“Consumers are being more cautious given all the economic headwinds,” Michael Feroli, chief U.S. economist at JPMorgan Chase, tells Bloomberg. “Policy makers have to be focused on growth because growth seems to have come close to stalling in August.”
"The consumer reacted to the debt ceiling, the downgrade and the equity market swoon by basically hunkering down and not spending,” according to Tom Porcelli, senior U.S. economist at RBC Capital Markets. “It was flat on the headline, but even more troubling for us is flat on the control number, which excludes gas, building and auto dealers. This is not a good sign for an economy that is struggling.”
But Eric Green, chief market economist at TD Securities, isn’t ready to throw in the towel just yet. “The consumption data along with a broad swath of economic data are all consistent with slow growth, but not recession,” he opines.
If he’s wrong, we’ll start to see a deterioration in the annual rate of change in retail sales. For the moment, consumption hasn’t succumbed by that standard.
Another approach to digging into the numbers in search of the true trend comes by way of economist Bernard Baumohl, who writes in his book The Secrets of Economic Indicators:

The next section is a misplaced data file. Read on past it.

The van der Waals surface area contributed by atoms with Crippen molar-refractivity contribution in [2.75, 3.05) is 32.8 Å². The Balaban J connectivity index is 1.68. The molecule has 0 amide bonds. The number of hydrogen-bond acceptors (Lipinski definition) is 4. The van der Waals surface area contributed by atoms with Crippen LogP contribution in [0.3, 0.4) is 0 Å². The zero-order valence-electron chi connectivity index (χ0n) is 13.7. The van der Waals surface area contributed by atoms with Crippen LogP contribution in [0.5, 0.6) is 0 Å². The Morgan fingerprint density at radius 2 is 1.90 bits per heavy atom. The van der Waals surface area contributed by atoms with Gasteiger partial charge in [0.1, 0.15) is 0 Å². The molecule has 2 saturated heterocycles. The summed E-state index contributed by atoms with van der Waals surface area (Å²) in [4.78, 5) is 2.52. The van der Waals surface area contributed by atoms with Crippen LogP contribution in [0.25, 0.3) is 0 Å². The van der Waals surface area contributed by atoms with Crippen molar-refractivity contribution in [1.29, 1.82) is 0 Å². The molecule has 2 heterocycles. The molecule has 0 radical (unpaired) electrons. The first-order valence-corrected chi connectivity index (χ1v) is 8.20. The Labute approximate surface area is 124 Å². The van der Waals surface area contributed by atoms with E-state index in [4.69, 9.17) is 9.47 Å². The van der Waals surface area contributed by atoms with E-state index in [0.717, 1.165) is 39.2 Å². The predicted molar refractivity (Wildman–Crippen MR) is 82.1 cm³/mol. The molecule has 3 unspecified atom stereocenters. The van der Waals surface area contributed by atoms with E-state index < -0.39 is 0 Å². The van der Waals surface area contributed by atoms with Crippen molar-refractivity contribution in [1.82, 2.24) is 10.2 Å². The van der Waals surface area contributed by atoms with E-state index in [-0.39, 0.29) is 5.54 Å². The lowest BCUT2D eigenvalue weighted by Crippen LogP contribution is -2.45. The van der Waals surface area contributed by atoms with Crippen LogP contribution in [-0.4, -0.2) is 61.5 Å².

There’s a risk in relying too much on advance estimates of retail sales because they are based on a relatively small sampling. A more accurate sense of the underlying trend in consumer spending patterns can be discerned by monitoring sales on a three-month moving average basis or by looking at the last three months worth of data and comparing it with the same-three-month period the year before.
By that reasoning, there's a statistical case for moderate optimism. Using the average of the three months through August, retails sales rose by roughly 8% from the year-earlier period. That’s quite a bit better than the near-5% gain for the 2010/2009 comparison. In fact, an 8% rise in the three-month average vs. its counterpart from a year earlier is near the highest pace in the last several years. Looking backward is no guarantee of what’s coming, of course, and one data series has limits for predicting changes for the overall economy. That said, the robust trend in retail sales remains intact, based on the numbers we have.
Let’s simply note that a 7%-8% annual rise in retail sales doesn’t jibe with a recession. The implication: either retail sales are set to drop a lot, or the recession risk is due to fall. Stay tuned for the answer…
Strategic Briefing | 9.14.2011 | The Crisis In Europe
Moody’s Downgrades 2 French Banks
The New York TImes | Sep 14